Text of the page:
So I’m a huge Kathleen Wynne fan — let’s get that out of the way right now. When I first encountered her, she was my enemy, the management rep in a TDSB strike. Even then, though, I wondered to myself, “Who is that whippet-bodied woman in the tight fitting jacket?” After that, I got to know and like her through her involvement with Overland Learning Centre. It was a strange feeling watching her ascent, to MPP, to Party Leader, to premier, to majority election winner. We rejoiced at each step, but we were never really surprised. It just seemed the logical outcome, given her obvious drive, strength of character, and political acumen — that was just who Kathleen was.
But now we’re in 2018.
I guess I had been distracted, but suddenly there was an election coming and Kathleen’s unpopularity had become axiomatic. Even though each interview and press conference showed the old Kathleen that I knew, the press seemed to have endowed her with a new persona, often associated with the collocation “deeply unpopular.”
It was like with Hillary, but worse in a way. Nobody I actually knew uttered the words “But her emails.. ” at least in my presence. Now, however, I have to contend daily with people sharing their conviction that Kathleen is a) corrupt or b) ruinously extravagant, or c) some paradoxical combination of the two. It’s become a commonplace of daily discourse, second only to the opinion that it’s pretty fucking cold out for June, eh?
I just felt miserable. Intellectually, I was convinced this was wrong, but how could it be when so many people “knew” it was true? Had I missed something? But I went over the details of Ontario government actions under Kathleen, and nothing really stood out, nothing that would have indicated a change in her character or style of governance. The cognitive dissonance was so painful. Not just intellectually: it generated a feeling of shame. How did I end up in the unpopular crowd? If so many people, many of whom I respected, held these views, maybe there was something wrong with me. But I did nothing to resolve this. I felt immobile – swaddled.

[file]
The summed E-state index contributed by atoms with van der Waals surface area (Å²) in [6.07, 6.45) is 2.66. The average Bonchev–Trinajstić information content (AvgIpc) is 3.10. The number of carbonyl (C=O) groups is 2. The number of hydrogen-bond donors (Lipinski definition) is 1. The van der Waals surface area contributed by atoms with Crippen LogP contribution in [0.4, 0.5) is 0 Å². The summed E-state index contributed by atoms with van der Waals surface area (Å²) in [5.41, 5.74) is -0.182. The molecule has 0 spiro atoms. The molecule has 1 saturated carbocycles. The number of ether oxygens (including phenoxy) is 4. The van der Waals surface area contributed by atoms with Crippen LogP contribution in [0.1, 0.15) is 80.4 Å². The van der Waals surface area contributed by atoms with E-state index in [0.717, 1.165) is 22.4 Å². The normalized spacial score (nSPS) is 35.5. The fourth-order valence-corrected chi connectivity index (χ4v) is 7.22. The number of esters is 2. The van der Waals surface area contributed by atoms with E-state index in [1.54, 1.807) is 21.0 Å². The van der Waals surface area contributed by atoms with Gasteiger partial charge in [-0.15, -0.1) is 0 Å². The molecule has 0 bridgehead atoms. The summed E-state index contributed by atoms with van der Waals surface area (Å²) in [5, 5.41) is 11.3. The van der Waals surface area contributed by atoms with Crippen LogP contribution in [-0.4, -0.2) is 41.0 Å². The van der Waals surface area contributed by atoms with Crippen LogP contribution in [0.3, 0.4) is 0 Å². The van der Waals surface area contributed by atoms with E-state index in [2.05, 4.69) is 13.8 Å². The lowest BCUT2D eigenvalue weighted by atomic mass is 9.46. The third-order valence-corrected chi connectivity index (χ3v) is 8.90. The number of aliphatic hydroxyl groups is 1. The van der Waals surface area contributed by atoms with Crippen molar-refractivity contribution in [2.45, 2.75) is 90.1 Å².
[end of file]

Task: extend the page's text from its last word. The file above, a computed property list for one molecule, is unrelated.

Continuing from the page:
And then support came from the most unlikely of sources: Christie Blatchford published Smarter more Capable Kathleen Wynne Makes it Difficult to-see her Lose in the National Post (!). This was followed by John Barber’s Kathleen Wynne was the Premier we didn’t Deserve in the Toronto Star, and then a steady stream of too-little-too-late apologies. I felt a little stronger — not so alone. By election night, I was ready to say something. “Don’t engage with the vitriol,” I told myself, “Just focus on what you know to be true. And for god’s sake, keep it short. You know that nobody reads wordy updates.” So I posted it, right after Kathleen’s fabulous good-bye speech.
I received a few comments and likes, but not necessarily from the people I hear from most often. The responders were all women and all around my age. A few messaged me privately, and it was clear from the ensuing conversations that their perception of Kathleen was very similar to my own. But where had their voices been? How had the press come to the conclusion that Kathleen was universally unpopular when most of the people I was talking to still liked and respected her? Why had none of them spoken up? Maybe they had felt lost and ashamed the way I did.
This is not about me, and it’s not even really about Kathleen. I know she’ll be fine — eventually. She’s a smart woman with a great family and a loyal base (Did you hear the love in the room during that last speech?) , and I’m sure that she has some money in the bank (although probably not as much as Doug will have at the end of his term!).
It’s about that feeling, the paralysis that comes with cognitive dissonance and the stigma of unpopularity. It does not feel comfortable to hold an opinion that differs from those of the people around you. It takes not just courage, but a supreme effort of will to speak against the popular wisdom (and for that, Christie, I salute you, however much I may disagree with other positions you have taken). It is so tempting to not push against the tide, to stifle your feeling that something is unfair or just wrong.
In this case, I lacked the courage to act until others had broken a trail, but even when I did speak out, I felt awkward and exposed. The mere act of thinking differently from the people around me felt painful. I had no concrete fear for my safety, or even for my reputation among my peers; but on a different level I felt deeply unsafe. The action of severing oneself from one’s group — even in thought — must violate some atavistic taboo.